Or rather in this reference what people consider as hip openers? I actually think we need to change how we even refer to them… how about calling it “hip rotating” or something like that, I am open to a better name, but hopefully you get my point! Whatever you need to help make you think of full range of motion, not just outward rotation? When you read articles or hear people talk about hip openers you seldom hear the terms hip openers and closers or hip abducting and adducting! Right? It isn’t as obvious as forward fold and back bend. Therefore when we think of loosing up tight hips it can be very heavy on abducting (outward rotation) of the hips even more so this should be referred to as the outward rotation of the thigh/femur bone since the “hip socket” itself is not what is rotating, but actually how the femur bone draws into the hip socket (I could get more anatomy geekish here, but trying to keep this simple). I am talking about poses like and not limited to horse/goddess, butterfly (baddha konasana), 1/2 pigeon, Warrior 2 and figure 4! Even shoelace/cow face (gomakhasana) has an outer rotation of the thigh bone which would focus more on the outer rotation over-all, not quite as much as the others, but enough that it may not be considered a true counter pose to all the hip openers.
How do we find balance and counter poses for the hips?
A well structured yoga practice has a balance of all poses. People say they “Love to do [this] and their body can’t/hates do [that]!” It is also believed that what we have an aversion to… is what we need, right? Yes! Like Garudasna/Eagle Pose, least favorite pose amongst the vast majority, but possibly the most needed by everyone (more on this later)! Without straying off path too much (aversions could be it’s own subject and blog for another day) lets stick to what a brief description of what a well structured yoga practice includes… and that is that counter poses are needed to complement the poses you do like to practice or are the opposite and opposing positions in the body that balance us out physically. Sometimes a counter pose could be that we need to engage/strengthen as appose to surrender and for someone who is naturally flexible or hyper flexible this is usually their focus for counter poses. It doesn’t always have a 1:1 ratio, you can have a focus on digging deeper into a body part, but always, and I mean always have your counter pose(s) included somewhere in your practice. So in the case of hip openers you could have 2-5 good hip openers targeting the outer rotation of the hips if this is someones focus and need, but then remember to have 2-3 counter poses consisting of the inner rotation of the hips to balance out. In my case I have actually backed off on the outer rotation, I still find it, but I try to have more inner rotation as well as engaged/strengthening postures for the adductors then finding the outer rotation these days to keep my body in balance.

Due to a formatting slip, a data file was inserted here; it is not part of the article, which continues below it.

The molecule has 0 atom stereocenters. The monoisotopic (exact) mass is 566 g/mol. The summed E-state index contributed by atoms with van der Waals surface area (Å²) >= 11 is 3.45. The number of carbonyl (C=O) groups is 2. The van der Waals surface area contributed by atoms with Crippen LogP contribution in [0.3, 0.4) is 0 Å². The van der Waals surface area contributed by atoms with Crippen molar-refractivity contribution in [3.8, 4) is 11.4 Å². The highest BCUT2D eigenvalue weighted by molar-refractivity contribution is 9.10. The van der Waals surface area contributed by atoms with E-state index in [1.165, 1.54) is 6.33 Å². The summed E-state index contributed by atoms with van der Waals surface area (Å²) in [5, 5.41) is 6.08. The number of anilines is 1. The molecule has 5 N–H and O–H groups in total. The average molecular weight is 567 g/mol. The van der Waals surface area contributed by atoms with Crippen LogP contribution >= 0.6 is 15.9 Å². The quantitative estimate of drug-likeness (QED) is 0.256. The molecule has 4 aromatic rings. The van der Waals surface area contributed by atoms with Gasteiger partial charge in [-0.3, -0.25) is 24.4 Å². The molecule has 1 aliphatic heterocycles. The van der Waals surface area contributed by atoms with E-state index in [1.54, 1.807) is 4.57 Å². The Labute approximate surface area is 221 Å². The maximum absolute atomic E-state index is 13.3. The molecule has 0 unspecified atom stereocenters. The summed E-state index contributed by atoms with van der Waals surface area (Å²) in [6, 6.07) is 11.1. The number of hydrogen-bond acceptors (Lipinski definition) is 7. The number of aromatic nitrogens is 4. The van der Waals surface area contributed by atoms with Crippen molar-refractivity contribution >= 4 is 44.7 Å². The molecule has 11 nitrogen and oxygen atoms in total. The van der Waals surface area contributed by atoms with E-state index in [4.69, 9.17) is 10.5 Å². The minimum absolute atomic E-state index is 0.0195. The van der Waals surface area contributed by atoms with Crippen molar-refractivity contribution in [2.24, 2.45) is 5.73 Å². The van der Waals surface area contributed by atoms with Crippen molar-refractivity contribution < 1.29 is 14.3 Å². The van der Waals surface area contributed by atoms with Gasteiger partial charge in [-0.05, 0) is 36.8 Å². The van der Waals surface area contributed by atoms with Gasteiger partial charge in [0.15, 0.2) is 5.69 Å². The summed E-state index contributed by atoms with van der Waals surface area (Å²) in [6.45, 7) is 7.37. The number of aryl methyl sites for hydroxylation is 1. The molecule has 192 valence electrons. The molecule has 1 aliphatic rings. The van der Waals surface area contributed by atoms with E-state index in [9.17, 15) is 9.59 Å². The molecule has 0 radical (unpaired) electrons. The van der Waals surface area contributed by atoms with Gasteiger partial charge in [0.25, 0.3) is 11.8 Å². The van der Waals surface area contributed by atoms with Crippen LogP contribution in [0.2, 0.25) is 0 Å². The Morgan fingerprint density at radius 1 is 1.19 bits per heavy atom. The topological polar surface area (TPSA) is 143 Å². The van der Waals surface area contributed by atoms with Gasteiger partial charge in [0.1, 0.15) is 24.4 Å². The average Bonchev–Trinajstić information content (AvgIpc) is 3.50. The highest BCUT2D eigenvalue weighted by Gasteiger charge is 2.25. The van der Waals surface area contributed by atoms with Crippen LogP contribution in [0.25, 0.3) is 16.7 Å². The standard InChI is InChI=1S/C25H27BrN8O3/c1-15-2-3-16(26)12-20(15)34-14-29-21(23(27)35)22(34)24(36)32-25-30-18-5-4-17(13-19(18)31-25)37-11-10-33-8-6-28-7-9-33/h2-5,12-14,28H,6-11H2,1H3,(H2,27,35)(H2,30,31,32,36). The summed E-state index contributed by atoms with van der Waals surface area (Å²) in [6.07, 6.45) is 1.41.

Hidden places where hips are rotating outward.
Example, even when we do back bending, the tendency is to let the thigh/femur bones rotate out. Constantly you hear yoga instructors encourage people to draw the inner thighs together in bridge, wheel and floor bow to at least hip width apart (or rather no more than) like you are squeezing an imaginary ball or block? Right? I am sure you have heard this cue at sometime. This imaginary squeeze encourages inner rotation. So the cueing is there, you have heard it, you just need to understand it’s “why” and how important it is and some day train your body to do it on it’s own, that is called muscle memory.
A good test to see if you naturally have a lot of outward rotation.
Is to stand naturally, now look down at your feet, are they in a V shape on the floor with your toes turned out? Is it hard for you to remember to bring your toes in towards each other or to touching? ( I like to emphasize towards each other as the anatomy of some peoples feet don’t allow the toes to touch, it might be more the balls of the feet coming together). Does it feel un-natural for you to stand with your feet parallel? Are yoga instructors constantly coming up to you to remind you to adjust your feet? Also, try laying on your back and relax your feet so they open like a book, you might have a friend help you, to see if one leg opens more than the other or do your feet almost lay completely flat on the other edge of your feet when you relax?
Finally… poses that focus on an inner rotation of the hip…